Finally, Miller contends that the plain language of the Act supports his interpretation of the term "intercept." In section 2518(8)(a) of the Act, Congress makes the following distinction between "interception" and "recording":
The contents of any wire or oral communication intercepted by any means under this chapter shall, if possible, be recorded on tape or wire or other comparable device.
Id. Miller urges the Court to find that this distinction is evidence of Congress's intent to keep the recording of unheard communications from within the purview of the statute. This interpretation of Section 2518(8)(a) is also articulated in Bynum. Id. at 408-09. However, the only congressional intent that can be reasonably inferred from this provision is that Congress contemplated interception to include the listening to or hearing of private communications. It does not follow, however, that interception is limited to such actions. Furthermore, this Court finds that additional statutory interpretation reveals that Congress's inferred intent lends support to the Plaintiffs' construction of the term "intercept."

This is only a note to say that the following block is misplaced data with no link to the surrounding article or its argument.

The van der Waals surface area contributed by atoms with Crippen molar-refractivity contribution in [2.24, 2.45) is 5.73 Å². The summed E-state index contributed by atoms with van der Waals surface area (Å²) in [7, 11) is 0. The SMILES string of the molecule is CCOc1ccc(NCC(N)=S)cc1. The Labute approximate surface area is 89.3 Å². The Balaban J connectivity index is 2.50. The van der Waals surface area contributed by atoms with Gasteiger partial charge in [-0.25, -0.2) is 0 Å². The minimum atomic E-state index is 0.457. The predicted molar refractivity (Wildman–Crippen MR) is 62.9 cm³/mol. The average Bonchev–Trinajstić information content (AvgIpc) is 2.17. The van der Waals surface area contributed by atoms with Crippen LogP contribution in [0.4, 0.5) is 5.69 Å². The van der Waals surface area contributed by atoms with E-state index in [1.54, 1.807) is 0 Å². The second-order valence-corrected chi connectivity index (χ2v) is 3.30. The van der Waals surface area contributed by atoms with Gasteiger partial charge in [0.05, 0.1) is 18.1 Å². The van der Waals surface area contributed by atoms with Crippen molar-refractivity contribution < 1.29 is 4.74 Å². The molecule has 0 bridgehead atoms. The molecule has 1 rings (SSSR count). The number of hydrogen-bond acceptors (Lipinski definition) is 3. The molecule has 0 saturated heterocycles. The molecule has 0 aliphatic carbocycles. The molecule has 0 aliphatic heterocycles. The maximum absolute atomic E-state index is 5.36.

For instance, in Flaherty v. Arkansas, 415 U.S. 995, 94 S. Ct. 1599, 39 L. Ed. 2d 893, the Court denied a petition for writ of certiorari by memorandum decision in which Justice Douglas dissented, joined by Justices Brennan and Marshall in a case involving Title III. In the dissent, Justice Douglas analyzed Title III in the following manner:
That an "interception" can occur without overhearing a conversation being carried between two other persons is made clear by § 2511(2)(c) of Title III. This section comprehends that a party to a communication can 'intercept' it within the meaning of the statute; it provides, however, that such interception is not unlawful within the meaning of Title III: